The King’s Chamber was once the hall in which King James VI of Scotland and his wife, Anne of Denmark, hosted a royal dinner party for the Duke of Holstein, Anne’s brother.
The exposed ceiling beams are still painted with the original designs for the 1598 banquet, featuring emblems including the Crown of Scotland and the double-headed eagle—the symbol of the Holy Roman Empire—of which the Duke of Holstein was a prince.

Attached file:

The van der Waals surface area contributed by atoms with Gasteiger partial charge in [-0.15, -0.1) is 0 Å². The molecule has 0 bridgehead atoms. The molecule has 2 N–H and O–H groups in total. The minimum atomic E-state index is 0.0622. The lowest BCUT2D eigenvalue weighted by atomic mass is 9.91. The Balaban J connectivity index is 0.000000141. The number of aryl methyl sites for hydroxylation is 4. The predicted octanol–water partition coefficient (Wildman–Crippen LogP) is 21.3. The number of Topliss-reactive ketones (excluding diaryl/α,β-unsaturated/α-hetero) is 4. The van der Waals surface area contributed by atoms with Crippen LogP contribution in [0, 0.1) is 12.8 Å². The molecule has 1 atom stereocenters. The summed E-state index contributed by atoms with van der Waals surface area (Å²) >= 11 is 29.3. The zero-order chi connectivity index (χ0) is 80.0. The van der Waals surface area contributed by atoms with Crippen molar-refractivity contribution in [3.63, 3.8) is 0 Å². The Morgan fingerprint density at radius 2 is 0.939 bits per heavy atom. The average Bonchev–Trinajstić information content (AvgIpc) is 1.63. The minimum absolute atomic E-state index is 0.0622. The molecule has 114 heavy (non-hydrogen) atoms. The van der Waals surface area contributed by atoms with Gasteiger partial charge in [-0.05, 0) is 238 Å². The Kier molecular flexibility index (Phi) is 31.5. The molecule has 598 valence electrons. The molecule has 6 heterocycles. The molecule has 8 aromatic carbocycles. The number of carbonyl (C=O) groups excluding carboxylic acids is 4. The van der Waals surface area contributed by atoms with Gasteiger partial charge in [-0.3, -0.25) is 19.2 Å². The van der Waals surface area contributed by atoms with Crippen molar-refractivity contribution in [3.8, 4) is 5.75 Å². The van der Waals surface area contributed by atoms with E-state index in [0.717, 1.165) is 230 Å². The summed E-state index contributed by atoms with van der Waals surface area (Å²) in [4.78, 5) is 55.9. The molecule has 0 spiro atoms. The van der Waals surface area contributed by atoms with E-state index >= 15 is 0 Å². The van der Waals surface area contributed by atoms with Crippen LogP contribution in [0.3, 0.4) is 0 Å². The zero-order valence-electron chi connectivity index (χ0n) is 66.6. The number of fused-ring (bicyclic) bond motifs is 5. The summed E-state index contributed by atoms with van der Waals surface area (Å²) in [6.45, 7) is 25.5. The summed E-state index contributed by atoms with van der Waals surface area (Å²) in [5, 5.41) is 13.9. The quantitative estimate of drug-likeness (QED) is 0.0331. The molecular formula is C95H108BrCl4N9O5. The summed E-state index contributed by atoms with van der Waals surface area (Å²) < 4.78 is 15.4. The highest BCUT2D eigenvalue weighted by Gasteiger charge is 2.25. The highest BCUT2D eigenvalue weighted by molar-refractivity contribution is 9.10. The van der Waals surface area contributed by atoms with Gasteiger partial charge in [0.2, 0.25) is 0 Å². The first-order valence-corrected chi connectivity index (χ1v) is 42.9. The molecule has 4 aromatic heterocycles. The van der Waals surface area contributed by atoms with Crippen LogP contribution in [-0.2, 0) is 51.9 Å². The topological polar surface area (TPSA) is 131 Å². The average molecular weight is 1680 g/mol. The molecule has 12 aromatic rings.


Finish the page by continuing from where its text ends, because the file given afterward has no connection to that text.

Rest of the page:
The banquet included wild and tame fowl, boiled ham, Dutch ham, venison, quail, plus two large casks of wine, three barrels of Bordeaux, five gallons of claret, a tun of English beer, and forty-four barrels of ale.
Today, The King’s Chamber can be rented as a short-term holiday flat, letting visitors sleep beneath a ceiling that once witnessed a royal party and 400 years of history. It was recently renovated, and the painted beams have been painstakingly restored after being hidden from view for several centuries. Although one wouldn’t recommend eating or drinking quite this much, this self-contained, private apartment also includes an eat-in kitchen, living room, and bathroom.